This Mexican chocolate pops recipe is a frozen whirl of bittersweet chocolate, brown sugar, rich cinnamon, un pocoquito of cayenne pepper, and lots of half and half.
LC Much Ballyhooed Bittersweet Chocolate Note
Yes, the complexity of bittersweet is an inspired backdrop to the warmth of cinnamon and cayenne. Still, we think those who take their chocolate on the lighter side may also partake of this recipe using milk chocolate rather than dark. Regardless of your preference, if you don’t have pop molds, you can use paper cups. Easy.
Mexican Chocolate Pops
- Quick Glance
- 15 M
- 15 M
- Makes 6 to 8 pops
To make the chocolate pops, place the chocolate, sugar, cinnamon, and cayenne in a heatproof bowl. In a small saucepan over medium heat, bring the half-and-half to a gentle simmer. Pour the half-and-half over the chocolate and whisk until the chocolate melts and the mixture is well combined.
Pour the mixture into ice pop molds and insert sticks. Freeze until firm, at least 6 hours or up to 1 week.
To unmold the chocolate pops, run hot water over the outsides of the molds for a few seconds, being careful not to let it splash over the top of the pops, then gently tug on the sticks.
Recipe Testers' Reviews
This is one of the easiest recipes ever. I actually didn’t have any pop molds empty, as I have been trying various recipes the last couple of weeks. I poured the prepared mixture in ice cube molds instead. So good! The slight burn of the cayenne at the back of my throat made me think of making these the next time I get a sore throat — it felt really nice. The texture absolutely reminds you of a block of Mexican chocolate. Very good flavor and texture. Will definitely make this again in a larger pop size!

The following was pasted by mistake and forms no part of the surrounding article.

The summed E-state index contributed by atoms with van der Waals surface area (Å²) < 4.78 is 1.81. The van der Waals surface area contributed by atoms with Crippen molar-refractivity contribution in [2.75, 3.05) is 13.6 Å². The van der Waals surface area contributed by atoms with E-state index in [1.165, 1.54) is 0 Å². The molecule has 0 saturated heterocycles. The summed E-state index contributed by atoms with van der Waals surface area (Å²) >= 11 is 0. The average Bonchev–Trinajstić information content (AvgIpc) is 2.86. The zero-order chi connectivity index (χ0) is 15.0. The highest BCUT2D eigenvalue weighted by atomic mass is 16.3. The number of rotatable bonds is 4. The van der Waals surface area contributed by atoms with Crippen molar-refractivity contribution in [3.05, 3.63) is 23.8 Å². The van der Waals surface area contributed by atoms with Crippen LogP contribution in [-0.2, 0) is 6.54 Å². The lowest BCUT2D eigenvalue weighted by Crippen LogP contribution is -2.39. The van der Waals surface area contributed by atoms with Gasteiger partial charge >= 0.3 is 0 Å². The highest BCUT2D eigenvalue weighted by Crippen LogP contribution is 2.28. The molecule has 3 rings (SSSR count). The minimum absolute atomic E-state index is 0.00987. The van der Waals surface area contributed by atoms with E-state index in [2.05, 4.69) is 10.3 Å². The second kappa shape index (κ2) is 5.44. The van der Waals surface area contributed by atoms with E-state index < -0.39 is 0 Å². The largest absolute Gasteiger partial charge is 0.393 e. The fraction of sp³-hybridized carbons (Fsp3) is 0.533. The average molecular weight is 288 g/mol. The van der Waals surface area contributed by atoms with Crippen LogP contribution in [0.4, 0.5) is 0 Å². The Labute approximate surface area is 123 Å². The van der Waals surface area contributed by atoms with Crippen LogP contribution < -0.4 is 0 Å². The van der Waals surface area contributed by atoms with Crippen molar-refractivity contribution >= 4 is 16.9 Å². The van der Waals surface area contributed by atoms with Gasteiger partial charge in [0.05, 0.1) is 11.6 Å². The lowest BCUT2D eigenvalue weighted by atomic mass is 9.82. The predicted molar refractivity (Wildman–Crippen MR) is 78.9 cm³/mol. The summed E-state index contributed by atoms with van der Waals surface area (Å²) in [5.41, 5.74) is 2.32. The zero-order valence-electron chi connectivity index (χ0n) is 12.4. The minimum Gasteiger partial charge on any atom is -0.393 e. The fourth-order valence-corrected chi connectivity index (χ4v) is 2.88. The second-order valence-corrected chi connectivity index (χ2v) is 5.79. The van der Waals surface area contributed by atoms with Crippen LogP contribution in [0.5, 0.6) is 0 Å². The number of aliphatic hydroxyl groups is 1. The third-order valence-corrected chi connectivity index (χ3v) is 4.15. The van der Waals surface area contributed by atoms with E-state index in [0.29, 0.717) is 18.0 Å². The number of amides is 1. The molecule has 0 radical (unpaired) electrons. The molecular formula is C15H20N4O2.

The prep for these Mexican chocolate pops is very simple and stress-free, especially since I used my processor to grate the chocolate. The hard part was waiting for them to freeze so I could try one. These pops had a lovely consistency and creamy texture. The touch of cayenne seemed to brighten the flavor of the cinnamon. There was just enough bittersweet taste from the chocolate, with a touch of heat on the finish. These were so much better than the standard Fudgsicle.
This was a great treat on a hot summer day. The Mexican chocolate pops had a nice texture that wasn’t too icy and was just a little creamy. My husband loved them, though next time, I’ll probably cut back a bit on the cayenne. This was an exceptionally quick and easy dessert to make and an even quicker and easier dessert to make disappear. :)
These Mexican chocolate pops had two flavor components. The first taste was rich and deeply chocolaty, warmed with a hint of cinnamon. After that taste dissolved, there was a strong burst of cayenne. I wanted the sensations to mix a little more in my mouth. If I were to try this again, I would cut the amount of cayenne pepper to 1/8 teaspoon instead of the 1/4 teaspoon called for in the recipe.